Whenever I play doubles, I ask my opponent which side they prefer and when they tell me their preference, I often surprise them by saying ok then, why don’t you play the other side.
These comments are almost always greeted by some sense of disbelief, but it makes perfect sense to me.
If you play well from one side and feel uncomfortable on the other, does it not make sense to play one’s weaker side and try and improve it, especially in practice?
This is a dilemma that we are faced with almost every day of our lives in almost every aspect of our lives. In the choice between comfort and growth; it is very tempting to choose comfort, which begs the question, do we really want growth?
The reality is that when we choose comfort, we are saying no to growth, whether we realize it or not.
In a friendly conversation, if you asked people if they choose growth or comfort, I think the vast majority would say growth. It seems like the ‘right’ thing to say.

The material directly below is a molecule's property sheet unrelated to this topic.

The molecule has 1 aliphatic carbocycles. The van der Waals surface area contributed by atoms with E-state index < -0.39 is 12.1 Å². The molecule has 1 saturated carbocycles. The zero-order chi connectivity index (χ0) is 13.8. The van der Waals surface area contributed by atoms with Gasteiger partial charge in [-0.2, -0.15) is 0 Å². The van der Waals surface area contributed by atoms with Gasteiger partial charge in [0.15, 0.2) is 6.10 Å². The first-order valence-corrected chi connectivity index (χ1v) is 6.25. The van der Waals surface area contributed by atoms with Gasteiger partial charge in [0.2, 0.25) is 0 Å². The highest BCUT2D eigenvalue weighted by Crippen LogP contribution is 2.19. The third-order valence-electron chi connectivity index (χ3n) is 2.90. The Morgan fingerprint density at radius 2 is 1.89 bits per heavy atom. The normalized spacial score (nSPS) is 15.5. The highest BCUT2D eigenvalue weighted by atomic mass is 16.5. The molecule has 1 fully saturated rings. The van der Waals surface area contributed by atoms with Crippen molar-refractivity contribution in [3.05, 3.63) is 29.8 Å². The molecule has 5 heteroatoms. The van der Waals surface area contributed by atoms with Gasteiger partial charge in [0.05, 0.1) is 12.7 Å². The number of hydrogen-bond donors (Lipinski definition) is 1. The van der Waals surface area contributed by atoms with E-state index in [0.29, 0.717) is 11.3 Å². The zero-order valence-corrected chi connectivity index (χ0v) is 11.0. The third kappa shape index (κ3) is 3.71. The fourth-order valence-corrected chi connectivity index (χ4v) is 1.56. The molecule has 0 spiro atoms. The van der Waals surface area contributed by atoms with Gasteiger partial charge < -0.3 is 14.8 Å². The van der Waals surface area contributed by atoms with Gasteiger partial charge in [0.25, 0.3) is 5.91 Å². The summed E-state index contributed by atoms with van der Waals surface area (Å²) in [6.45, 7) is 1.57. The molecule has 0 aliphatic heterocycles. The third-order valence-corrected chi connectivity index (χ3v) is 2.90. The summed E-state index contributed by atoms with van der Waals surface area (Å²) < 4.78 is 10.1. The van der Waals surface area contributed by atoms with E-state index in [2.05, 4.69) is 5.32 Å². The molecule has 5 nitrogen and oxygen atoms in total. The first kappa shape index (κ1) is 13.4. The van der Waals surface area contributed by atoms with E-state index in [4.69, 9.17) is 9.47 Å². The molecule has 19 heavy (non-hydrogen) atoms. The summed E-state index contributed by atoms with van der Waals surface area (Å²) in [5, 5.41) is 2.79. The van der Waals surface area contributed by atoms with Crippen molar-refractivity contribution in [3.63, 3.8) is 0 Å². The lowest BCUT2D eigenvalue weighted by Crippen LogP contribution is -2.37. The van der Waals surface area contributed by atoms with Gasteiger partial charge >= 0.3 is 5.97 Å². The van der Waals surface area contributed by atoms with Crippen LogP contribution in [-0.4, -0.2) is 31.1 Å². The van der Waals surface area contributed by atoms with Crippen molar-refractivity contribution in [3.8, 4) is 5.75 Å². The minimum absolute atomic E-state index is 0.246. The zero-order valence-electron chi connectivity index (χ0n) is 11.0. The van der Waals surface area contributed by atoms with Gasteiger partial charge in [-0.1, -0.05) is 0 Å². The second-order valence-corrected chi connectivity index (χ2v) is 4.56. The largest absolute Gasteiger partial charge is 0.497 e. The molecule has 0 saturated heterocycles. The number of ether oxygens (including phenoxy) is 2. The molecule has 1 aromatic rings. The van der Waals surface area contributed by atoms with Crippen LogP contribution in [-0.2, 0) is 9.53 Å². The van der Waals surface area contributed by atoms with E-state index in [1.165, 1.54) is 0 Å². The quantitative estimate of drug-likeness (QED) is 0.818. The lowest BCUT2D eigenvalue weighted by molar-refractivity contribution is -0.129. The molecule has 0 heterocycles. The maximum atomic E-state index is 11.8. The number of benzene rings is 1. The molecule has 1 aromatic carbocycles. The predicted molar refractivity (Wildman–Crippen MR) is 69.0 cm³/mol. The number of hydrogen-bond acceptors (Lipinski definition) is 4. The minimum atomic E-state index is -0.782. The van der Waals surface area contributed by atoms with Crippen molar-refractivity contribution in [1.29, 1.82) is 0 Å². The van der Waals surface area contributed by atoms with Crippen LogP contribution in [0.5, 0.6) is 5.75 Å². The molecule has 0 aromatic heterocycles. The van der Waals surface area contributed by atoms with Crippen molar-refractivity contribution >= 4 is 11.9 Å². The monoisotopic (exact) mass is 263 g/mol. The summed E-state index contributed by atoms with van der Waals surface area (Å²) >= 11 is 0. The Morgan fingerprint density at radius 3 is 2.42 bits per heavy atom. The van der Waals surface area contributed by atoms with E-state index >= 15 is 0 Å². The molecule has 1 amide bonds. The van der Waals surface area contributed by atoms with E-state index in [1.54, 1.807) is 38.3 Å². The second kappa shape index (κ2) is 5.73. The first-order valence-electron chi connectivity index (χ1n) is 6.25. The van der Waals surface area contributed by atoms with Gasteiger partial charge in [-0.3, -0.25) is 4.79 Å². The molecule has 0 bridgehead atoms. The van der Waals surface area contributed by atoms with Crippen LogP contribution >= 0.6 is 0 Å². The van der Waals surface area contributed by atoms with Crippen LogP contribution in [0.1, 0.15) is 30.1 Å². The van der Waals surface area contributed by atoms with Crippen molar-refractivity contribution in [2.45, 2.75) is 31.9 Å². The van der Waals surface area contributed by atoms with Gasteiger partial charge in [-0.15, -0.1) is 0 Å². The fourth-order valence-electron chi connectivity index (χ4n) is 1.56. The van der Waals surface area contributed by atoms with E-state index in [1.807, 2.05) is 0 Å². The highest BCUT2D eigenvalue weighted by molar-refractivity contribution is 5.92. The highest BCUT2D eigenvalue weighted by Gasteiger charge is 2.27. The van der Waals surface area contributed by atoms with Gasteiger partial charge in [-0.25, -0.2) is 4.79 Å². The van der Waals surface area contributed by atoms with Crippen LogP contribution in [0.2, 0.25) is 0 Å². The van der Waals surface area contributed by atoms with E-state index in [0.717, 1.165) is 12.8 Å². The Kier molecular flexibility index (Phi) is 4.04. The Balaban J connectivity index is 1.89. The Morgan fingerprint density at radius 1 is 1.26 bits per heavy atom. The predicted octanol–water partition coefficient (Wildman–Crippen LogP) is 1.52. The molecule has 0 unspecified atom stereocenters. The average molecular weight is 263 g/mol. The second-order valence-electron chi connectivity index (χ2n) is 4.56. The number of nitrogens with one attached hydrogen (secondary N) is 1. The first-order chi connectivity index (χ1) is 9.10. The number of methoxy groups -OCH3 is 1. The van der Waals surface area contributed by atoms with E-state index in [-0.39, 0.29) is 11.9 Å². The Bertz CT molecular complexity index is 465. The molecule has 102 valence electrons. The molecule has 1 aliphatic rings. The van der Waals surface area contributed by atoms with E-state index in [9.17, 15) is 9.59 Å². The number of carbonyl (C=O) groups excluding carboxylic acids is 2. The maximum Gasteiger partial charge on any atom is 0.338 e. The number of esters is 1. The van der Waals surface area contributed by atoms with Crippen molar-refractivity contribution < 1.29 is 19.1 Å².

However, if we are committed to more than just the ideal of growth, then we need to seek out discomfort.
Question: who in their ‘right’ mind would seek out discomfort?
Answer: anyone interested in growth.
In tennis I see this all the time. In a clinic or lesson, individuals will run around their weak shot in order to hit their strong shot. Why is that? Surely a lesson would be the perfect time to move into discomfort, but this just does not seem the approach of most people.
Too many young players, especially today, when faced with adversity or a breakdown of a particular shot will use anger and frustration as a way of avoiding oneself and the ‘problem’.
Instead of trying to explore the situation and see what is happening, the immediate response is to extricate oneself from the situation as quickly as possible. Giving up seems an easier option than fighting or just being in that space and seeing what happens.
So, what does your behavior reveal to you, do you choose growth or comfort?